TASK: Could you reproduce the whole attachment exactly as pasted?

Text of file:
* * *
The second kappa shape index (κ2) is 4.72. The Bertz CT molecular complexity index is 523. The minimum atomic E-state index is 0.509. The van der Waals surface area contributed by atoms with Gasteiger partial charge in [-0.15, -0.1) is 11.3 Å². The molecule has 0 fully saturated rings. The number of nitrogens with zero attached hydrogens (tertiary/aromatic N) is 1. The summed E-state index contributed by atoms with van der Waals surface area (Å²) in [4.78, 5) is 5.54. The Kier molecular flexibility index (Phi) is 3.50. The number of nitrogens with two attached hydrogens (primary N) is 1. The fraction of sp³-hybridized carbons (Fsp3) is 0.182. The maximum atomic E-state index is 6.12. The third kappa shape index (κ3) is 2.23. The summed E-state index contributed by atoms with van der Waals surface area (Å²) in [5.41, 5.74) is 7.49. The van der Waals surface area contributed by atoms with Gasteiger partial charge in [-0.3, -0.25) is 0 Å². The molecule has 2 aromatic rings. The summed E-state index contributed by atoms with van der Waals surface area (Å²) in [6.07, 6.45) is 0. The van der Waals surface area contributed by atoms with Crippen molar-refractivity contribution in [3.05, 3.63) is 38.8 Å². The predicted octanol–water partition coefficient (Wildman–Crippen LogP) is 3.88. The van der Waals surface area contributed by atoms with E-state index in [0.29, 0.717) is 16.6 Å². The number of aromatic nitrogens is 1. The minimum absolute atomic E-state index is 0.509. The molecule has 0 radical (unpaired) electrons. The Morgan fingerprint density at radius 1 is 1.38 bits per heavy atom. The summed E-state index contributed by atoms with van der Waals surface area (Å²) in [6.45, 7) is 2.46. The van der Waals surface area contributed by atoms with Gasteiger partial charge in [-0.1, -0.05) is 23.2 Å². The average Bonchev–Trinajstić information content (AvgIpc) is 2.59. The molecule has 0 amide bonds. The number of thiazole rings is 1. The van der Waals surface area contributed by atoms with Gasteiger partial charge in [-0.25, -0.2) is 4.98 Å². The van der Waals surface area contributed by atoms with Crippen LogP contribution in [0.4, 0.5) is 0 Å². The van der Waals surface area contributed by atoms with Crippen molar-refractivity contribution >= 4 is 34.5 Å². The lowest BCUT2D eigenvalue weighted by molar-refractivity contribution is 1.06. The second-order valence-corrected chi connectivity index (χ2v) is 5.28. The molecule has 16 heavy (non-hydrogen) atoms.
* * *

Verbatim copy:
The second kappa shape index (κ2) is 4.72. The Bertz CT molecular complexity index is 523. The minimum atomic E-state index is 0.509. The van der Waals surface area contributed by atoms with Gasteiger partial charge in [-0.15, -0.1) is 11.3 Å². The molecule has 0 fully saturated rings. The number of nitrogens with zero attached hydrogens (tertiary/aromatic N) is 1. The summed E-state index contributed by atoms with van der Waals surface area (Å²) in [4.78, 5) is 5.54. The Kier molecular flexibility index (Phi) is 3.50. The number of nitrogens with two attached hydrogens (primary N) is 1. The fraction of sp³-hybridized carbons (Fsp3) is 0.182. The maximum atomic E-state index is 6.12. The third kappa shape index (κ3) is 2.23. The summed E-state index contributed by atoms with van der Waals surface area (Å²) in [5.41, 5.74) is 7.49. The van der Waals surface area contributed by atoms with Gasteiger partial charge in [-0.3, -0.25) is 0 Å². The molecule has 2 aromatic rings. The summed E-state index contributed by atoms with van der Waals surface area (Å²) in [6.07, 6.45) is 0. The van der Waals surface area contributed by atoms with Crippen molar-refractivity contribution in [3.05, 3.63) is 38.8 Å². The predicted octanol–water partition coefficient (Wildman–Crippen LogP) is 3.88. The van der Waals surface area contributed by atoms with E-state index in [0.29, 0.717) is 16.6 Å². The number of aromatic nitrogens is 1. The minimum absolute atomic E-state index is 0.509. The molecule has 0 radical (unpaired) electrons. The Morgan fingerprint density at radius 1 is 1.38 bits per heavy atom. The summed E-state index contributed by atoms with van der Waals surface area (Å²) in [6.45, 7) is 2.46. The van der Waals surface area contributed by atoms with Gasteiger partial charge in [-0.1, -0.05) is 23.2 Å². The average Bonchev–Trinajstić information content (AvgIpc) is 2.59. The molecule has 0 amide bonds. The number of thiazole rings is 1. The van der Waals surface area contributed by atoms with Gasteiger partial charge in [-0.25, -0.2) is 4.98 Å². The van der Waals surface area contributed by atoms with Crippen LogP contribution in [0.4, 0.5) is 0 Å². The van der Waals surface area contributed by atoms with Crippen molar-refractivity contribution >= 4 is 34.5 Å². The lowest BCUT2D eigenvalue weighted by molar-refractivity contribution is 1.06. The second-order valence-corrected chi connectivity index (χ2v) is 5.28. The molecule has 16 heavy (non-hydrogen) atoms.